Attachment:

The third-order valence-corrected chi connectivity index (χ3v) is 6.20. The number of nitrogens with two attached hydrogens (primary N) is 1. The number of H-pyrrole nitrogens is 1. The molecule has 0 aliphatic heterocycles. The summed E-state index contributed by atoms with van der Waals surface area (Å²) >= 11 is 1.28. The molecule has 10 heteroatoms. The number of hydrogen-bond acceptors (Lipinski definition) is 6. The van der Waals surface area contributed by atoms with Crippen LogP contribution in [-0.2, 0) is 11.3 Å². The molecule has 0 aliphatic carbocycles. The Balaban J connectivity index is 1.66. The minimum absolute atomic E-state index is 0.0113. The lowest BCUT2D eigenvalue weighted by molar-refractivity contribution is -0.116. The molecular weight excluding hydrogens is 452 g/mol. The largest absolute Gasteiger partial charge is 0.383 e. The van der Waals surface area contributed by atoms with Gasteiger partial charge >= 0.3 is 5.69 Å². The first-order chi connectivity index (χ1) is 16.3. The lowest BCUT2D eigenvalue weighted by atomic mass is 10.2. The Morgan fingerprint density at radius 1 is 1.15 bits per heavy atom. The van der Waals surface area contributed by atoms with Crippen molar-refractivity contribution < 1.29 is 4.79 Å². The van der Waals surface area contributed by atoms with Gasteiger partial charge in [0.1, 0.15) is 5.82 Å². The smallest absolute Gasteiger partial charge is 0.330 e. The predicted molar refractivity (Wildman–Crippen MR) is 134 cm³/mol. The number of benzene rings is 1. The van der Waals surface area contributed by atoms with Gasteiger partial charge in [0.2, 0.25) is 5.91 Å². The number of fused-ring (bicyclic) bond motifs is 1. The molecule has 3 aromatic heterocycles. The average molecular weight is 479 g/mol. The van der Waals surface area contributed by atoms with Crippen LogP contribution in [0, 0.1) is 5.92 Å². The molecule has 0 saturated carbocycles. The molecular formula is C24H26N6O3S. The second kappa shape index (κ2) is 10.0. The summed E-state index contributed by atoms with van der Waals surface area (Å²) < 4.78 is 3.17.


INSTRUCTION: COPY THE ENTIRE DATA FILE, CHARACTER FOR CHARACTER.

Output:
The third-order valence-corrected chi connectivity index (χ3v) is 6.20. The number of nitrogens with two attached hydrogens (primary N) is 1. The number of H-pyrrole nitrogens is 1. The molecule has 0 aliphatic heterocycles. The summed E-state index contributed by atoms with van der Waals surface area (Å²) >= 11 is 1.28. The molecule has 10 heteroatoms. The number of hydrogen-bond acceptors (Lipinski definition) is 6. The van der Waals surface area contributed by atoms with Crippen LogP contribution in [-0.2, 0) is 11.3 Å². The molecule has 0 aliphatic carbocycles. The Balaban J connectivity index is 1.66. The minimum absolute atomic E-state index is 0.0113. The lowest BCUT2D eigenvalue weighted by molar-refractivity contribution is -0.116. The molecular weight excluding hydrogens is 452 g/mol. The largest absolute Gasteiger partial charge is 0.383 e. The van der Waals surface area contributed by atoms with Gasteiger partial charge >= 0.3 is 5.69 Å². The first-order chi connectivity index (χ1) is 16.3. The lowest BCUT2D eigenvalue weighted by atomic mass is 10.2. The Morgan fingerprint density at radius 1 is 1.15 bits per heavy atom. The van der Waals surface area contributed by atoms with Crippen molar-refractivity contribution < 1.29 is 4.79 Å². The van der Waals surface area contributed by atoms with Gasteiger partial charge in [0.1, 0.15) is 5.82 Å². The smallest absolute Gasteiger partial charge is 0.330 e. The predicted molar refractivity (Wildman–Crippen MR) is 134 cm³/mol. The number of benzene rings is 1. The van der Waals surface area contributed by atoms with Gasteiger partial charge in [0.2, 0.25) is 5.91 Å². The number of fused-ring (bicyclic) bond motifs is 1. The molecule has 3 aromatic heterocycles. The average molecular weight is 479 g/mol. The van der Waals surface area contributed by atoms with Crippen LogP contribution in [0, 0.1) is 5.92 Å². The molecule has 0 saturated carbocycles. The molecular formula is C24H26N6O3S. The second kappa shape index (κ2) is 10.0. The summed E-state index contributed by atoms with van der Waals surface area (Å²) < 4.78 is 3.17.